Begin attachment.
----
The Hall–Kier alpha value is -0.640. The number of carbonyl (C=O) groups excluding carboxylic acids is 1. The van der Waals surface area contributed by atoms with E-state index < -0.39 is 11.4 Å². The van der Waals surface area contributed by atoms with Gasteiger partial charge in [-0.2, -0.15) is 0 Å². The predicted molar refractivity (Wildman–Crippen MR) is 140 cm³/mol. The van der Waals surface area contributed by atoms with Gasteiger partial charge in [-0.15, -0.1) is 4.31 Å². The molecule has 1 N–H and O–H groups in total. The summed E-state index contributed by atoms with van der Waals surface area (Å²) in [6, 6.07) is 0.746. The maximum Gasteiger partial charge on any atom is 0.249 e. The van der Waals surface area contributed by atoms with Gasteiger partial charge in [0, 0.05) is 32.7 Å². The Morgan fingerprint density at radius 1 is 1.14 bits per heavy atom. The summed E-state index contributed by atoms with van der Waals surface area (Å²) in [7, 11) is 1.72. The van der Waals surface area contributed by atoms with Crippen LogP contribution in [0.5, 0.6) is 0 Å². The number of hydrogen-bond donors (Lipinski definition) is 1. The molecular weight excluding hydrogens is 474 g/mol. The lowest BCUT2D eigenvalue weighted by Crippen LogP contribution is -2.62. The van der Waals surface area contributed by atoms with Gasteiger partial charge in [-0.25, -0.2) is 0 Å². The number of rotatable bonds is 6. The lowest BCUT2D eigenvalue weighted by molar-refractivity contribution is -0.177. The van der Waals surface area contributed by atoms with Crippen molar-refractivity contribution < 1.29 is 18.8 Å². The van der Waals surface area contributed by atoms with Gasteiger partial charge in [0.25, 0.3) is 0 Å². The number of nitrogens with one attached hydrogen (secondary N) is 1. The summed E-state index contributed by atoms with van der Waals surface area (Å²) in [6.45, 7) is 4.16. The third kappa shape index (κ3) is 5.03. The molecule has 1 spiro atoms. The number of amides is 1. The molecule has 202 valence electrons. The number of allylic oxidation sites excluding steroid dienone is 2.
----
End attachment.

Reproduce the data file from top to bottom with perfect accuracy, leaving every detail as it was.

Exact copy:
The Hall–Kier alpha value is -0.640. The number of carbonyl (C=O) groups excluding carboxylic acids is 1. The van der Waals surface area contributed by atoms with E-state index < -0.39 is 11.4 Å². The van der Waals surface area contributed by atoms with Gasteiger partial charge in [-0.2, -0.15) is 0 Å². The predicted molar refractivity (Wildman–Crippen MR) is 140 cm³/mol. The van der Waals surface area contributed by atoms with Gasteiger partial charge in [-0.15, -0.1) is 4.31 Å². The molecule has 1 N–H and O–H groups in total. The summed E-state index contributed by atoms with van der Waals surface area (Å²) in [6, 6.07) is 0.746. The maximum Gasteiger partial charge on any atom is 0.249 e. The van der Waals surface area contributed by atoms with Gasteiger partial charge in [0, 0.05) is 32.7 Å². The Morgan fingerprint density at radius 1 is 1.14 bits per heavy atom. The summed E-state index contributed by atoms with van der Waals surface area (Å²) in [7, 11) is 1.72. The van der Waals surface area contributed by atoms with Crippen LogP contribution in [0.5, 0.6) is 0 Å². The number of hydrogen-bond donors (Lipinski definition) is 1. The molecular weight excluding hydrogens is 474 g/mol. The lowest BCUT2D eigenvalue weighted by Crippen LogP contribution is -2.62. The van der Waals surface area contributed by atoms with Gasteiger partial charge in [-0.25, -0.2) is 0 Å². The number of rotatable bonds is 6. The lowest BCUT2D eigenvalue weighted by molar-refractivity contribution is -0.177. The van der Waals surface area contributed by atoms with Crippen molar-refractivity contribution < 1.29 is 18.8 Å². The van der Waals surface area contributed by atoms with Gasteiger partial charge in [0.25, 0.3) is 0 Å². The number of nitrogens with one attached hydrogen (secondary N) is 1. The summed E-state index contributed by atoms with van der Waals surface area (Å²) in [6.45, 7) is 4.16. The third kappa shape index (κ3) is 5.03. The molecule has 1 spiro atoms. The number of amides is 1. The molecule has 202 valence electrons. The number of allylic oxidation sites excluding steroid dienone is 2.